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How Wellness Incentives Work

Most American companies now have wellness programs and most of these programs use some kind of financial incentives to increase employee participation. The recent EEOC lawsuit seeking to stop Honeywell from conducting biometric screening as part of its wellness program attracted national attention. One big reason may be the size of the financial incentive involved--an employee who refused to participate would pay up to $4,000 per year more for his health insurance than his coworkers who participated. The EEOC claims that the size of the financial incentive no longer made the program “voluntary,” as it must be under the Americans with Disabilities Act (ADA). Honeywell responded that the program complies with both Patient Protection and Affordable Care Act (ACA) and Health Insurance Portability and Accountability Act (HIPAA). To understand these arguments, it is helpful to understand that there are two types of wellness programs, subject to different rules.

One type of program, a participatory program, ties a financial incentive only to participation in a health-related activity, not to any particular outcome. For example, an incentive may be tied to having biometric screening or attending a smoking cessation class. In participatory programs, the results of the screening are not considered when determining eligibility for incentives. Nor would it matter whether the employee quit smoking after attending the class. Just participating in the activity qualifies her for the incentive. Current law places no limits on the size of incentives in participatory programs as long as the activity that leads to an incentive is available to all similarly situated employees, regardless of health status. Employers must provide another means to qualify for a participatory incentive for employees who cannot participate in an activity for medical reasons.

The second type of wellness program is a health-contingent program. These programs tie the incentive to meeting specific targets for health factors, such as level of cholesterol, blood pressure, glucose or Body Mass Index (BMI). A health-contingent program can also link incentives to performing or completing a specific activity related to a health factor, such as following a doctor’s prescription to lower blood pressure. The health factors subject to incentives must be “reasonable” and “not overly burdensome,” but the regulations do not define what this means.

In contrast to participatory incentives, health-contingent incentives are not unlimited. Regulations under the ACA cap the size of health-contingent incentives at 30 percent of the cost of coverage, including both the portion paid by the employer and that paid by the employee. An exception to the 30 percent limit is smoking cessation, when incentives can be as high as 50 percent of the cost of coverage. Additionally, when an employer calculates whether it provides “affordable” health insurance as required under the ACA, the calculation cannot be based on the assumption that employees will earn wellness incentives to offset some of the cost.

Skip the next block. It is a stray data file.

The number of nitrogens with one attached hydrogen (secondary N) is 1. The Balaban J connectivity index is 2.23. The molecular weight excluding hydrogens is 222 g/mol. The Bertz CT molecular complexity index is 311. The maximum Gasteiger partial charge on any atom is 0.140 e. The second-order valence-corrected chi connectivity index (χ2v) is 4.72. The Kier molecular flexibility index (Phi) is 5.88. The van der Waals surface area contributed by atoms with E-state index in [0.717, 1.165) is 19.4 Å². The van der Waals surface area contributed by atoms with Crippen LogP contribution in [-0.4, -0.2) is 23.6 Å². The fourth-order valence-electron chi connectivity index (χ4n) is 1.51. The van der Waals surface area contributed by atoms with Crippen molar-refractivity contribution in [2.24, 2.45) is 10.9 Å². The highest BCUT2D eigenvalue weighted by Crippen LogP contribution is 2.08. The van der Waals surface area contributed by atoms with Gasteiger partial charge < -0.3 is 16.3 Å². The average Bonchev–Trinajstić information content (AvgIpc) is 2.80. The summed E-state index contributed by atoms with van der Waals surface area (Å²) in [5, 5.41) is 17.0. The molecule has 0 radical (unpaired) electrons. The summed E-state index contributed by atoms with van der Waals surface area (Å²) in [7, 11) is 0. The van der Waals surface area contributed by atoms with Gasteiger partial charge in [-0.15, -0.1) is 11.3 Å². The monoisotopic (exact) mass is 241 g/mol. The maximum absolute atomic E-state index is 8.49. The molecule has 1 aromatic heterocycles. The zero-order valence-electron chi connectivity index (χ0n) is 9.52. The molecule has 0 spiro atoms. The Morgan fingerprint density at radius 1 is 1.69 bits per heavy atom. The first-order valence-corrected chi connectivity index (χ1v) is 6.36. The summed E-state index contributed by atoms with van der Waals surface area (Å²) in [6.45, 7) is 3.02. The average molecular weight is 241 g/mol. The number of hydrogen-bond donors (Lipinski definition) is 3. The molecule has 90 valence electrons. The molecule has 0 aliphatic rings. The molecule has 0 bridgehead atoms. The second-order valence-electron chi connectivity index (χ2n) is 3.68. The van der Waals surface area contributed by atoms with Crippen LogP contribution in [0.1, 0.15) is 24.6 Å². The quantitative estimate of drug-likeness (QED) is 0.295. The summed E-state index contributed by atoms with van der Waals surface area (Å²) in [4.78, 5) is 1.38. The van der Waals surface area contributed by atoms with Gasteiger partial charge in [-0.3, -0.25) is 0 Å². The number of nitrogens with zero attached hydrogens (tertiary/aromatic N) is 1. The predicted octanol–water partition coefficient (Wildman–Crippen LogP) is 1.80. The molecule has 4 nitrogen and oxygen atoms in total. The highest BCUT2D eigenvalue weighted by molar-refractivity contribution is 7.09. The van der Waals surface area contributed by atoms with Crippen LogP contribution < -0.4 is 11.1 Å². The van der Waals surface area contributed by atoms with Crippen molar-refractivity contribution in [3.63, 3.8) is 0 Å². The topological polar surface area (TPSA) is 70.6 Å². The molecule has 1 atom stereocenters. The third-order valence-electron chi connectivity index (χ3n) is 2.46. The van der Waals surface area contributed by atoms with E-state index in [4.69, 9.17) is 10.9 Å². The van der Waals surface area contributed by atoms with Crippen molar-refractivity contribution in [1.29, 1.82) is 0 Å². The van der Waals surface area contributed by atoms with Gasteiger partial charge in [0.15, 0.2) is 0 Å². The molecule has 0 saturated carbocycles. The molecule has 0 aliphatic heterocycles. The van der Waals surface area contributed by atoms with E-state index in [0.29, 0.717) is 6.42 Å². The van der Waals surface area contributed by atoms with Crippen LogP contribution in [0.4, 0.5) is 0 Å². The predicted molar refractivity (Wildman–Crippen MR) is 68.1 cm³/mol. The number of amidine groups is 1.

Employees who participate in health-contingent wellness programs must be given an alternative way of earning the incentive if they cannot meet the initial health target or if it is medically inadvisable for them to try. For example, a pregnant woman may have BMI above target, but it would not be advisable for her to try to meet the target during pregnancy. Instead, she may qualify for a weight-related incentive by following weight recommendations of her obstetrician. The alternative can be worked out between the wellness program and the employee, but every program must offer employees a “reasonable” path to earning a health-contingent incentive at least once per year.

Employers can offer both participatory and health-contingent incentives at the same time. For example, they can offer a participatory incentive for completing a biometric screening and a health-contingent incentive for a negative nicotine drug test.

The Honeywell case is about the meaning of a “voluntary” wellness program. The ADA generally prohibits medical exams not related to a job requirement or business necessity. For example, employers may test whether a potential or current employee can meet the physical requirements of a job, such as seeing with a certain level of acuity or being able to lift or move objects of a certain weight. However, these tests must directly relate to job requirements. Voluntary wellness programs are an exception that permits employers to do medical exams on employees even though the characteristics being measured are not related to those employees’ jobs.

The Honeywell case raises the question about the way financial incentives influence what is considered “voluntary.” It also raises questions about whether the ability to maintain one’s privacy by refusing to disclose personal information will be based on ability to pay. As personal information increases in economic value to those who wish to collect and use it, refusal to disclose such information carries increasing economic and social consequences. The Honeywell case gives us an opportunity to examine these issues.

Originally published on LinkedIn on November 6, 2014

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